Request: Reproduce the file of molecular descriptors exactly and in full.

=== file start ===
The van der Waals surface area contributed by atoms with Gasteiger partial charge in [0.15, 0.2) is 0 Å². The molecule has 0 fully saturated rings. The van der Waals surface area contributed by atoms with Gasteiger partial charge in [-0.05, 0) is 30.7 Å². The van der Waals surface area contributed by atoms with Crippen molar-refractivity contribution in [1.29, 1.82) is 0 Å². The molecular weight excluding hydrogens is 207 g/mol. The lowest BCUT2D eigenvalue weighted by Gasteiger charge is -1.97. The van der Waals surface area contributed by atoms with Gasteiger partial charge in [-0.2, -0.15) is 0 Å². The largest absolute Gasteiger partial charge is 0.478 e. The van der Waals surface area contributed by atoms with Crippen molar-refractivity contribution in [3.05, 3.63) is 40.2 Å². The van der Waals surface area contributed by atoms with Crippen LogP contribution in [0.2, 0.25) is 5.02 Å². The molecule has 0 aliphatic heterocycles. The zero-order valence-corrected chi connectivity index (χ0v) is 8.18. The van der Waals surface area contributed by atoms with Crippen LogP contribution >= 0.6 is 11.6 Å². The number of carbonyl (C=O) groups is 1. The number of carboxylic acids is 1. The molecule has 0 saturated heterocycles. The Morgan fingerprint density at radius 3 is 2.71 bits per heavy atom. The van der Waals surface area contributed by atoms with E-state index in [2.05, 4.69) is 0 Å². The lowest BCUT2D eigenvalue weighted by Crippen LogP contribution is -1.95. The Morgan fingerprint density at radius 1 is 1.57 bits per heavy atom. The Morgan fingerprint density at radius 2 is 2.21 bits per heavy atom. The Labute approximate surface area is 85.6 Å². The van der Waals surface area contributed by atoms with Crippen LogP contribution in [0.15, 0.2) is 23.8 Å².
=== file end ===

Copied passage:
The van der Waals surface area contributed by atoms with Gasteiger partial charge in [0.15, 0.2) is 0 Å². The molecule has 0 fully saturated rings. The van der Waals surface area contributed by atoms with Gasteiger partial charge in [-0.05, 0) is 30.7 Å². The van der Waals surface area contributed by atoms with Crippen molar-refractivity contribution in [1.29, 1.82) is 0 Å². The molecular weight excluding hydrogens is 207 g/mol. The lowest BCUT2D eigenvalue weighted by Gasteiger charge is -1.97. The van der Waals surface area contributed by atoms with Gasteiger partial charge in [-0.2, -0.15) is 0 Å². The largest absolute Gasteiger partial charge is 0.478 e. The van der Waals surface area contributed by atoms with Crippen molar-refractivity contribution in [3.05, 3.63) is 40.2 Å². The van der Waals surface area contributed by atoms with Crippen LogP contribution in [0.2, 0.25) is 5.02 Å². The molecule has 0 aliphatic heterocycles. The zero-order valence-corrected chi connectivity index (χ0v) is 8.18. The van der Waals surface area contributed by atoms with Crippen LogP contribution >= 0.6 is 11.6 Å². The number of carbonyl (C=O) groups is 1. The number of carboxylic acids is 1. The molecule has 0 saturated heterocycles. The Morgan fingerprint density at radius 3 is 2.71 bits per heavy atom. The van der Waals surface area contributed by atoms with E-state index in [2.05, 4.69) is 0 Å². The lowest BCUT2D eigenvalue weighted by Crippen LogP contribution is -1.95. The Morgan fingerprint density at radius 1 is 1.57 bits per heavy atom. The Morgan fingerprint density at radius 2 is 2.21 bits per heavy atom. The Labute approximate surface area is 85.6 Å². The van der Waals surface area contributed by atoms with Crippen LogP contribution in [0.15, 0.2) is 23.8 Å².